Rahul - The majority of our [CtCC] people are going to be seniors this year, which means that in a year’s time, they’re going to be off to college, so we need to make sure — if we want to have a sustained campaign that is fighting for climate action for years, which is our hope — then we need to continually find ways to recruit younger people. And, I mean, what better a way than Climate Camp? Earth Charter is already doing that work of getting younger kids, and these kids are so passionate, and what we want to make sure happens is make sure that passion these kids have is going into real, bold change at the state level.
Ethan - Also just for, like, fun...for me, I just wanted to see kids who were really interested in climate change because I helped start an organization within WL Climate — it’s called Climate Kids — so I’m really interested in engaging kids in the conversation of just about climate, so I was just really interested to see everyone [today] and [to] get to know everyone.
Part of what makes Confront the Climate Crisis successful is this understanding of what is necessary in the long term in order to reach their goals, but just as invaluable is the obvious passion they have for what they’re doing, whether it be talking to kids or drafting legislation. This was echoed in their responses when I asked them, “What do you think makes Confront the Climate Crisis unique?”
Passion and People
Katherine - The way that I view it, there are so many people who are so
passionate about it that we can get so much done. It’s not like you’re being
forced to do anything. You’re going into it with people who want to make a
difference, and for me personally, I can find a way to help with that internal
relations and help organize stuff, so there’s a place for anyone who wants to
make a difference.
Daniel - I think it’s been so successful because we have so many really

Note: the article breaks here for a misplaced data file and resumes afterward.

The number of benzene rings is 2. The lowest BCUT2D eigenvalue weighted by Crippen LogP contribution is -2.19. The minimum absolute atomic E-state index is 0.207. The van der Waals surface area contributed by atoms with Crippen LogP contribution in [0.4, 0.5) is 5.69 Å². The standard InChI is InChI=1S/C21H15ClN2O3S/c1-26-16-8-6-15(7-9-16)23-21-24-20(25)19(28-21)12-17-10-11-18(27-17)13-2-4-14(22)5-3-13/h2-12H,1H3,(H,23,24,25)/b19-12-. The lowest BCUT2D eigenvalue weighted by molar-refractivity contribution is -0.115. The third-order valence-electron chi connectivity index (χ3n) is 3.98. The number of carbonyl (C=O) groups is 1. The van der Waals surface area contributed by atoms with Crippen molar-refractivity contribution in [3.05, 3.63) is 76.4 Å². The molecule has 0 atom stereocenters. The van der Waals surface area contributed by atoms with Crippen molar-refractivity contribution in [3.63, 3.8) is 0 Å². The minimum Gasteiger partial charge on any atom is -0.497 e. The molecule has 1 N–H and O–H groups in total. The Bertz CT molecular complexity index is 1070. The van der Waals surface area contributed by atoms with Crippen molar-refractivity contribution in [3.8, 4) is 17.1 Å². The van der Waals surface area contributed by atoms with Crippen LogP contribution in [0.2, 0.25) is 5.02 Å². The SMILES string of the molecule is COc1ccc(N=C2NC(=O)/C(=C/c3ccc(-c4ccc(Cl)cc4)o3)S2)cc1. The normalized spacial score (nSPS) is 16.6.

dedicated people. Like, we have a team of people who are just ready to write a
bill and resolution in like two hours like Rahul will. Like, I couldn’t do that.
Rahul - The thing that makes us special is we’re uniting a bunch of different
youth climate groups from many cities from Indiana. That’s what makes our
campaign special, and that’s how we’re building collective power that hopefully
will pay off.
Goals That Matter
Beyond their ideology of hope and the power of people coming together, there are some more strategic decisions CtCC has made in order to organize themselves and work towards change, which would be helpful for any group of young people looking to make a difference just like they have.
How do you set goals and expectations that are reasonable but still reaching?
Ethan - I think one of the main ways that we do this is just like — there was [a camper] who asked a question that was just, “Do you guys ever argue?” and we do all the time, and it’s just because we argue about what we think’s feasible, what we think the next steps of the campaign are... . So typically, what we’ll do is just argue or just discuss what we envision the future of the campaign being, and sometimes it goes on for a very long time, but we’ll come to a general agreement by the end that is feasible and not out of reach... . I think it was frustrating in the moment, but I think we came out of it with a better understanding and just a more practical goal.
Rahul - One thing that was really helpful that I want to mention is… When we first started the campaign, like any organization, there’s just a bunch of different things you have to do. There’s recruitment, there’s social media, there’s research, there’s our legislative stuff, and there’s internal relations. Something we decided to do a few months ago was to… restructure the campaign to assign people some more specific tasks within our separate teams, and that has helped us a lot. Each team has certain goals that they’re working with, and just internally, that has allowed people to not burn out as much because everyone is doing a more specific task rather than some people doing everything.
Bringing it Home
Growing up in Indiana, it had always been easy for me to be pessimistic about climate action in the state and lose hope that the adults in our community would make a change. As far as I knew, no one was making progress on this issue. As far as I knew, there was no hope.
That all changed in April of 2020 when, fueled by the pandemic and fed up with caring deeply about the environment but doing nothing to change anything, I wrote a story about Climate Camp. I strongly believe that the power of connecting people is unbeatable because that’s my story. Through that article, I was connected to Climate Camp and to Confront the Climate Crisis, and it made all the difference. Learning about their successes gave me hope, emboldened me to reach out and become part of these influential groups myself. I have been able to work toward making a difference. It is my sincere hope that others may be similarly inspired to take action. Climate change is real, dire, and it is humanity’s greatest challenge. But we are not alone in this fight.